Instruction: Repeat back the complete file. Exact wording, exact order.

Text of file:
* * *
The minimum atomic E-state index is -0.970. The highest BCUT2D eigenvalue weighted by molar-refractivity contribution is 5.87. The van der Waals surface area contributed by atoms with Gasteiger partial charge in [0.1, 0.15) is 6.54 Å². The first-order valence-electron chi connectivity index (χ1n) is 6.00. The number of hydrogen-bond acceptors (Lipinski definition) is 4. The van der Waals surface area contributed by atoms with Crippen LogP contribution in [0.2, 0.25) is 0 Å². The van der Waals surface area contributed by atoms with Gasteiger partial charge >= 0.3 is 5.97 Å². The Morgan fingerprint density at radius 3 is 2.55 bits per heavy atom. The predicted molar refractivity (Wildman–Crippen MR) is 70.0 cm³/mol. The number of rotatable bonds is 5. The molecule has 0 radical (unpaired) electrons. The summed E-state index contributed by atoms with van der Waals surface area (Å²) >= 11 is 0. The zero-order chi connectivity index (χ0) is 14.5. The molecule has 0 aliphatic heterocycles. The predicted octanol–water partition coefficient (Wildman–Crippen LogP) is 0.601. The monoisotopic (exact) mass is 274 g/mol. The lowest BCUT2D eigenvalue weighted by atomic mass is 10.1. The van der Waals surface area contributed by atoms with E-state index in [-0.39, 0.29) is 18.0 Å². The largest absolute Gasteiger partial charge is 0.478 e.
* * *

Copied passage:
The minimum atomic E-state index is -0.970. The highest BCUT2D eigenvalue weighted by molar-refractivity contribution is 5.87. The van der Waals surface area contributed by atoms with Gasteiger partial charge in [0.1, 0.15) is 6.54 Å². The first-order valence-electron chi connectivity index (χ1n) is 6.00. The number of hydrogen-bond acceptors (Lipinski definition) is 4. The van der Waals surface area contributed by atoms with Crippen LogP contribution in [0.2, 0.25) is 0 Å². The van der Waals surface area contributed by atoms with Gasteiger partial charge >= 0.3 is 5.97 Å². The Morgan fingerprint density at radius 3 is 2.55 bits per heavy atom. The predicted molar refractivity (Wildman–Crippen MR) is 70.0 cm³/mol. The number of rotatable bonds is 5. The molecule has 0 radical (unpaired) electrons. The summed E-state index contributed by atoms with van der Waals surface area (Å²) >= 11 is 0. The zero-order chi connectivity index (χ0) is 14.5. The molecule has 0 aliphatic heterocycles. The predicted octanol–water partition coefficient (Wildman–Crippen LogP) is 0.601. The monoisotopic (exact) mass is 274 g/mol. The lowest BCUT2D eigenvalue weighted by atomic mass is 10.1. The van der Waals surface area contributed by atoms with E-state index in [-0.39, 0.29) is 18.0 Å². The largest absolute Gasteiger partial charge is 0.478 e.